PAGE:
Desktop Image software (windows 10)

  • Be sure to checkout “Tips & Tricks”
    Dear Guest Visitor → Once you register and log-in:

    This forum does not automatically send notices of new content. So if, for example, you would like to be notified by mail when Steve posts an update to his blog (or of any other specific activity anywhere else), you need to tell the system what to “Watch” for you. Please checkout the “Tips & Tricks” page for details about that... and other tips!

    /Steve.

dmot

Member
Dec 6, 2020
17
4
I know Steve has mentioned software that he uses to image his system, I don't recall that software and I don't remember if the software he uses does what I'm looking for.

I would like to automate a weekly/monthly/etc 'image/snapshot' that I can manually save to network storage after the ISO/Image file has been created on the PC that I am imaging.

I'd like to be able to easily recover this image if needed. Here is my current scenario. My PC was running fine, something happened (not sure what, exactly) and a certain program stopped functioning, but it had been working the previous day. I didn't do any updated, but between that program working and not working, windows rebooted with updates. I assume something with the update was the issue for this program to stop functioning. Anyway, I decided a system restore would be the best option and attempted to restore to the previous restore point but that didn't seem to work and I got stuck with a generic blue screen message and an auto repair failed.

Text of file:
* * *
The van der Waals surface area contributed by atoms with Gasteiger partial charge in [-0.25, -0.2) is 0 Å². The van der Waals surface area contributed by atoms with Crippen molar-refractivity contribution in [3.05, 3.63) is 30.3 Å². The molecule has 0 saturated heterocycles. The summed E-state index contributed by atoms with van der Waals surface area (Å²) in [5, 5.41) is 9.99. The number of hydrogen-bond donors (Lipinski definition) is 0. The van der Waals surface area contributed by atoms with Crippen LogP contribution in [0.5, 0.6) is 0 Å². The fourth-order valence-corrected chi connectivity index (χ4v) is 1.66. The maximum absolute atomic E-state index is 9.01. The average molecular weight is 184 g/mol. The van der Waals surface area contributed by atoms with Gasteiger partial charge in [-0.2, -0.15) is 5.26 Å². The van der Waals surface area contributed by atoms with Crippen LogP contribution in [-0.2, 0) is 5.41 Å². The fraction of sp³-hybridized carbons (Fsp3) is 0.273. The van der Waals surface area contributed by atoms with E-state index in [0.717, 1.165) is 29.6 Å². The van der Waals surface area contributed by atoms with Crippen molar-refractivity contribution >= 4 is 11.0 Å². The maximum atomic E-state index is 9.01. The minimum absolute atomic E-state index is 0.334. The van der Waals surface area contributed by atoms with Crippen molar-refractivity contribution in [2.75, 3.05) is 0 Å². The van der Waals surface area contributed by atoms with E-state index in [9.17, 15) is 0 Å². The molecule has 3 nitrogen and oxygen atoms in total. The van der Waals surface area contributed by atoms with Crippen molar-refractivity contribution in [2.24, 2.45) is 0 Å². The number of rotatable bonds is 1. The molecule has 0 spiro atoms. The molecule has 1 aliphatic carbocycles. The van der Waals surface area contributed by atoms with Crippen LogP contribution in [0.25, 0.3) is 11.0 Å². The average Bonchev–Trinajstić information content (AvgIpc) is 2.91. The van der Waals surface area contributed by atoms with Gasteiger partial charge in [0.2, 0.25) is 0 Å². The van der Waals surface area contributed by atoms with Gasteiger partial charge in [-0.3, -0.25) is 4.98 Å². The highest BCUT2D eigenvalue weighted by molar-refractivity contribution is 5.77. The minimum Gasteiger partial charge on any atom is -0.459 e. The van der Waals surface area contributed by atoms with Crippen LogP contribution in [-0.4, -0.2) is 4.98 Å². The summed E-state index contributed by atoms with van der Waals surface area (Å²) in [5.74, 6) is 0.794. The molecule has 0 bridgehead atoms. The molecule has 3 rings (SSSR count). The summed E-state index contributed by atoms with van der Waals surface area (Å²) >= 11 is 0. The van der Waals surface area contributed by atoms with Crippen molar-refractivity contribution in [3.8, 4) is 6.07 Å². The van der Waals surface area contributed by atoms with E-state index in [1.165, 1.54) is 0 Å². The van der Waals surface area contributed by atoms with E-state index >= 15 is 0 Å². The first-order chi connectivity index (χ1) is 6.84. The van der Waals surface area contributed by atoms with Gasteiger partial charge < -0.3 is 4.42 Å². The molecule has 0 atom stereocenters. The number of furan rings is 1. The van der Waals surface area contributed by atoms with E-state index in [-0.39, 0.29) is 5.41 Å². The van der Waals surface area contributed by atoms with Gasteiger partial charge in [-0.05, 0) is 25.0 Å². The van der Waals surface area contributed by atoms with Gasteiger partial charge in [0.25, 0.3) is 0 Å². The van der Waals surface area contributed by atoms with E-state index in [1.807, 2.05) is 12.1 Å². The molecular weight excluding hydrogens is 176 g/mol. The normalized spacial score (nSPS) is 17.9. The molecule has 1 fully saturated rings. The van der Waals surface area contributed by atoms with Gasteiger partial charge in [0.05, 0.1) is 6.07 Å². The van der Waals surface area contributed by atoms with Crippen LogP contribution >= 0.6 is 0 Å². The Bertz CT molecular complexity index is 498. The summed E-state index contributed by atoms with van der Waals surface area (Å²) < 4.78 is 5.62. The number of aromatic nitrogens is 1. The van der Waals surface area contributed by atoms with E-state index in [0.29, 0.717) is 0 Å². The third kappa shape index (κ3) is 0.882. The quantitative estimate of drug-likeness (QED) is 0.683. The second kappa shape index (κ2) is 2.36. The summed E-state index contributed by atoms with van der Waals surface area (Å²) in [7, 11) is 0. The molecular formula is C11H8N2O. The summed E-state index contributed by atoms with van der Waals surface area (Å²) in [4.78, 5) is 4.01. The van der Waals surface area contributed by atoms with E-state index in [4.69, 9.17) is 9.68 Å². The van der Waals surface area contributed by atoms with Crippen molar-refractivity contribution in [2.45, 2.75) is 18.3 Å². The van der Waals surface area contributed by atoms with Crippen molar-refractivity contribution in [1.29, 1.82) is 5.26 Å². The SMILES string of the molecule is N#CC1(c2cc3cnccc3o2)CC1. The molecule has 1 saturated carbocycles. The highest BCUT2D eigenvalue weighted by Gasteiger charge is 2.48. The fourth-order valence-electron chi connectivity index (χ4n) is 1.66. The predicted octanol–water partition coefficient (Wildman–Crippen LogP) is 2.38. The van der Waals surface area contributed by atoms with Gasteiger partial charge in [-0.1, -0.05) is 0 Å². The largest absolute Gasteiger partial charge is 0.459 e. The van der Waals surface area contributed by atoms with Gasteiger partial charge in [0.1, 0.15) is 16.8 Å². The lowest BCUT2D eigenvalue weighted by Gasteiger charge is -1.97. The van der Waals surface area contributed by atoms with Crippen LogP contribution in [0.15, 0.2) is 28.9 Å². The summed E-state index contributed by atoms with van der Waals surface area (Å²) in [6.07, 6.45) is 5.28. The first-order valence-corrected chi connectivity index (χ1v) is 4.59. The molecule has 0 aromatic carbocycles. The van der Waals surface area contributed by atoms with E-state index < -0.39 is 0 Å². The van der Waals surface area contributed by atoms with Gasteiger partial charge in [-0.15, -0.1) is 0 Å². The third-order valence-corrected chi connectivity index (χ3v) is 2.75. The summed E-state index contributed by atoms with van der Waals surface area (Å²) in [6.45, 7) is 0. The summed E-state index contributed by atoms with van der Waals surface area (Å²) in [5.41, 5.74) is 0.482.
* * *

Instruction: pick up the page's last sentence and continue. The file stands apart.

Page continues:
This was not a mission critical PC and reinstalling windows and a few apps was not a big deal, but it did take some time and getting things adjusted to how I like took longer than I thought it would have/should have, which is why I'm looking for imaging software.

Free is always good, but I don't mind paying for something if the cost is reasonable as long as it isn't subscription based.

I know I can use something like clonezilla, but I don't think that it something that I can run in the OS. I'm looking for a windows based program that can see my C drive and make an exact copy of the drive and with the exported/created file, I can keep a local copy on my computer in addition to me creating a manual backup. In my scenario, I don't make many changes to this specific PC, even if I had a 6 month old image, using that for recovery would have worked, but I plan to create an image at least once a month.

Thanks.
 

dmot

Member
Dec 6, 2020
17
4
I found this after posting


Data Recovery / Backup
Image for Windows - is a drive image backup and restore solution that provides a way to completely backup all your hard drive's data and operating systems

Drive Snapshot - inexpensive "whole partition imaging" utility that runs INSIDE Windows. It can make an offline snapshot image of an online running partition.

Jungle Disk - The #1 cybersecurity suite for main street. Jungle Disk is secure backup and storage, plus password management, a cloud firewall, and VPN for small business.

Edit-
Image for Windows is what Steve used/uses.
 
Last edited:

dmot

Member
Dec 6, 2020
17
4

I don't fully understand the restore process, can someone comment on this?

Image for Windows provides an easy and convenient way to completely backup all your hard drive’s data, programs and operating systems. Your backups can be saved directly to external USB and FireWire™ drives, to internal or network drives, and even directly to CD, DVD, or BD. The suite includes an easy-to-use MakeDisk wizard for creating a recovery boot disk. To restore your data, programs and operating systems back to the way they were when the backup was created, simply boot the recovery disk and restore the partition(s) or drive(s) you need to recover. It’s that easy.